Friday, May 9, 2008

Jump Ropes And Magic (Serious Play)

I got tired last night and couldn't write about the other two things that really impressed me yesterday at the Serious Play conference. The first was the talk given by Helen Hood Scheer. She has recently finished a documentary movie, called Jump, about the growing competitive (!) sport of jumping rope. She also brought with her the best jump rope team in the country to perform. Beyond the sheer athleticism required (see the trailer for her movie below), I was enormously impressed with the way she talked about cooperation and collaboration in the sport. Apparently, the athletes want to take the sport to the Olympics (don't laugh, you can compete in 40 countries at the national level in jump rope...) and are willing to cooperate in ways that might actually hurt their own individual chances. It gives one hope for the Intelligence Community...

The other speaker that was interesting was the magician, Jamy Ian Swiss. Swiss teaches people how to be professional magicians. He did a number of pretty spectacular sleight of hand tricks. While they were impressive, I was more interested in some of the hints he gave about the art of performing. First, he said you should try to act away your mistakes and not explain them away. He indicated that the natural response to a mistake is to try to talk it away and that some of that is inevitable but he also showed how, by including some movement or other action, it made the mistake have much less impact. I intend to figure out a way to incorporate this insight into my classes on presenting intelligence to decisionmakers.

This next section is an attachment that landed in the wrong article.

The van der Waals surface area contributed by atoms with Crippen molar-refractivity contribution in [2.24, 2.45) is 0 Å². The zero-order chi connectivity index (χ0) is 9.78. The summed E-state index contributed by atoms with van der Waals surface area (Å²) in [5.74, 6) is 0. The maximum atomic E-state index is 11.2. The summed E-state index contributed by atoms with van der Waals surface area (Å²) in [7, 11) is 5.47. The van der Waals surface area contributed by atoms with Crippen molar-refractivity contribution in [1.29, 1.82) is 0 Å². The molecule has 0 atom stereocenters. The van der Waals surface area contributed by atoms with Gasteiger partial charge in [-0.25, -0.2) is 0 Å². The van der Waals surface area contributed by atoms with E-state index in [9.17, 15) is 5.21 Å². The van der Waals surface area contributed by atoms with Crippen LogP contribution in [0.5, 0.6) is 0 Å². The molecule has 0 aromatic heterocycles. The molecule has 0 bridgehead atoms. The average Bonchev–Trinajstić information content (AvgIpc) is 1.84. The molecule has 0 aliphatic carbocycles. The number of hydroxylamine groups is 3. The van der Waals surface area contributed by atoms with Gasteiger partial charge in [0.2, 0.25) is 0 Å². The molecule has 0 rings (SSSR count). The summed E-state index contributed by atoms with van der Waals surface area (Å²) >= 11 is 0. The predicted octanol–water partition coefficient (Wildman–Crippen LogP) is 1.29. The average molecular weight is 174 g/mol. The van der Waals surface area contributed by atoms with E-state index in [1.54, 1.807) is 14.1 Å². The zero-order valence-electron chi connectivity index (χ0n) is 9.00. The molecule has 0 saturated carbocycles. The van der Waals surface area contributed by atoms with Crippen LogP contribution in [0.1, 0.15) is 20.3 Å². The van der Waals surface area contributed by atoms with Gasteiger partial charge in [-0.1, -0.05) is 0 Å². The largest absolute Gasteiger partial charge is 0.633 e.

Swiss also stated that a good performance was inevitable not obvious. In magic, everyone knows that the trick will work. It has to. No matter what happens, no matter how disastrous things seem to be going, it is all part of the trick -- and we know that. That's inevitability. Obvious is coming out and just doing the trick or, even worse, explaining it. Obvious trivializes, inevitable seems more profound. Inevitable also captures attention (the key to learning) much better than obvious. I think about the best classes I have attended and I realize that there was more of the inevitable about them than the obvious.

Related Posts:
Cosmology, Psychology And The Mathematics Of Crease Patterns ... And That Was Just Day One (Serious Play)
Livebogging The Serious Play Conference

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